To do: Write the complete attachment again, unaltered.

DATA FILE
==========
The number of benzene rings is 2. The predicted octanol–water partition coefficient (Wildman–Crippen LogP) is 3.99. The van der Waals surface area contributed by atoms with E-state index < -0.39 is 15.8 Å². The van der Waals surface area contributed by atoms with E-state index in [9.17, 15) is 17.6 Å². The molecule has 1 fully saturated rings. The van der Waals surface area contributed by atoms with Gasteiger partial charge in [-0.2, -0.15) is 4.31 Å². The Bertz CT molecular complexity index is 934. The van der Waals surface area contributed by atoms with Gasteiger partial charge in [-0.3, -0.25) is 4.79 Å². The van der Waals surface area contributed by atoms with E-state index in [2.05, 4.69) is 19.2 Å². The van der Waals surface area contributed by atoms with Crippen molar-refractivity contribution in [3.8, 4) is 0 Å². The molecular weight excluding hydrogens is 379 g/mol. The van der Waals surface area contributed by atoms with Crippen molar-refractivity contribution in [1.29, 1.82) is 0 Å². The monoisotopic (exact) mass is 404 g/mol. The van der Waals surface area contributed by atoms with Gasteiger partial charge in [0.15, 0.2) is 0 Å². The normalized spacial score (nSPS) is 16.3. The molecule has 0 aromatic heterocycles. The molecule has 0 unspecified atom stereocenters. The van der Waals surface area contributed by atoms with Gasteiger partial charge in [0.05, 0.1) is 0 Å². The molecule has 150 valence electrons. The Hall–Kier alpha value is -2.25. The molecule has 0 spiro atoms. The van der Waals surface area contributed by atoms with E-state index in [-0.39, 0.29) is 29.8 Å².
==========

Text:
The number of benzene rings is 2. The predicted octanol–water partition coefficient (Wildman–Crippen LogP) is 3.99. The van der Waals surface area contributed by atoms with E-state index < -0.39 is 15.8 Å². The van der Waals surface area contributed by atoms with E-state index in [9.17, 15) is 17.6 Å². The molecule has 1 fully saturated rings. The van der Waals surface area contributed by atoms with Gasteiger partial charge in [-0.2, -0.15) is 4.31 Å². The Bertz CT molecular complexity index is 934. The van der Waals surface area contributed by atoms with Gasteiger partial charge in [-0.3, -0.25) is 4.79 Å². The van der Waals surface area contributed by atoms with E-state index in [2.05, 4.69) is 19.2 Å². The van der Waals surface area contributed by atoms with Crippen molar-refractivity contribution in [3.8, 4) is 0 Å². The molecular weight excluding hydrogens is 379 g/mol. The van der Waals surface area contributed by atoms with Crippen molar-refractivity contribution in [1.29, 1.82) is 0 Å². The monoisotopic (exact) mass is 404 g/mol. The van der Waals surface area contributed by atoms with Gasteiger partial charge in [0.15, 0.2) is 0 Å². The normalized spacial score (nSPS) is 16.3. The molecule has 0 aromatic heterocycles. The molecule has 0 unspecified atom stereocenters. The van der Waals surface area contributed by atoms with Gasteiger partial charge in [0.05, 0.1) is 0 Å². The molecule has 150 valence electrons. The Hall–Kier alpha value is -2.25. The molecule has 0 spiro atoms. The van der Waals surface area contributed by atoms with E-state index in [-0.39, 0.29) is 29.8 Å².